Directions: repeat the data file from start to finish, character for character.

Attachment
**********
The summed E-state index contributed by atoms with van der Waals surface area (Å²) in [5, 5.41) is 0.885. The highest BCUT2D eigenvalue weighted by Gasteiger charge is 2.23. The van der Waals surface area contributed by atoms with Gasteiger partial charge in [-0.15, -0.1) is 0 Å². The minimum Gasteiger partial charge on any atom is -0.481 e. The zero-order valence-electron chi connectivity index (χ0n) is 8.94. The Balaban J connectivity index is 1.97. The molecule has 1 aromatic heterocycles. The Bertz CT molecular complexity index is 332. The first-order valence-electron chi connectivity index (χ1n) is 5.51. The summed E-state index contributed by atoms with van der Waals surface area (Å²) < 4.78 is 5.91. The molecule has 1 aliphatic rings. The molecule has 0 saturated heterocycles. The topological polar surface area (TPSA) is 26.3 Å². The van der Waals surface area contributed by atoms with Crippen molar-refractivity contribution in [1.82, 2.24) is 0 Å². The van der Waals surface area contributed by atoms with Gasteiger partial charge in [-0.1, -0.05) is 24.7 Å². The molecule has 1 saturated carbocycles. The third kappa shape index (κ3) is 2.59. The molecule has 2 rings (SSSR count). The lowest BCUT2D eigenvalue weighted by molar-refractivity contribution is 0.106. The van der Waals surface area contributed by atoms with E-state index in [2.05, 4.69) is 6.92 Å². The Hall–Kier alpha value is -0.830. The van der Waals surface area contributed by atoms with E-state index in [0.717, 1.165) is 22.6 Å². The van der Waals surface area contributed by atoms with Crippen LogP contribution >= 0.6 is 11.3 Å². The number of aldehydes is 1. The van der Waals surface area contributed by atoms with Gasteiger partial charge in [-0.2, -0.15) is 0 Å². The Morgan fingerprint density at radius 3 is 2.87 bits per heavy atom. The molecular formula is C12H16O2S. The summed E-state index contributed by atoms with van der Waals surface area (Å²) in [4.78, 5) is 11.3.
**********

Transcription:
The summed E-state index contributed by atoms with van der Waals surface area (Å²) in [5, 5.41) is 0.885. The highest BCUT2D eigenvalue weighted by Gasteiger charge is 2.23. The van der Waals surface area contributed by atoms with Gasteiger partial charge in [-0.15, -0.1) is 0 Å². The minimum Gasteiger partial charge on any atom is -0.481 e. The zero-order valence-electron chi connectivity index (χ0n) is 8.94. The Balaban J connectivity index is 1.97. The molecule has 1 aromatic heterocycles. The Bertz CT molecular complexity index is 332. The first-order valence-electron chi connectivity index (χ1n) is 5.51. The summed E-state index contributed by atoms with van der Waals surface area (Å²) < 4.78 is 5.91. The molecule has 1 aliphatic rings. The molecule has 0 saturated heterocycles. The topological polar surface area (TPSA) is 26.3 Å². The van der Waals surface area contributed by atoms with Crippen molar-refractivity contribution in [1.82, 2.24) is 0 Å². The van der Waals surface area contributed by atoms with Gasteiger partial charge in [-0.1, -0.05) is 24.7 Å². The molecule has 1 saturated carbocycles. The third kappa shape index (κ3) is 2.59. The molecule has 2 rings (SSSR count). The lowest BCUT2D eigenvalue weighted by molar-refractivity contribution is 0.106. The van der Waals surface area contributed by atoms with E-state index in [2.05, 4.69) is 6.92 Å². The Hall–Kier alpha value is -0.830. The van der Waals surface area contributed by atoms with E-state index in [0.717, 1.165) is 22.6 Å². The van der Waals surface area contributed by atoms with Crippen LogP contribution >= 0.6 is 11.3 Å². The number of aldehydes is 1. The van der Waals surface area contributed by atoms with Gasteiger partial charge in [-0.2, -0.15) is 0 Å². The Morgan fingerprint density at radius 3 is 2.87 bits per heavy atom. The molecular formula is C12H16O2S. The summed E-state index contributed by atoms with van der Waals surface area (Å²) in [4.78, 5) is 11.3.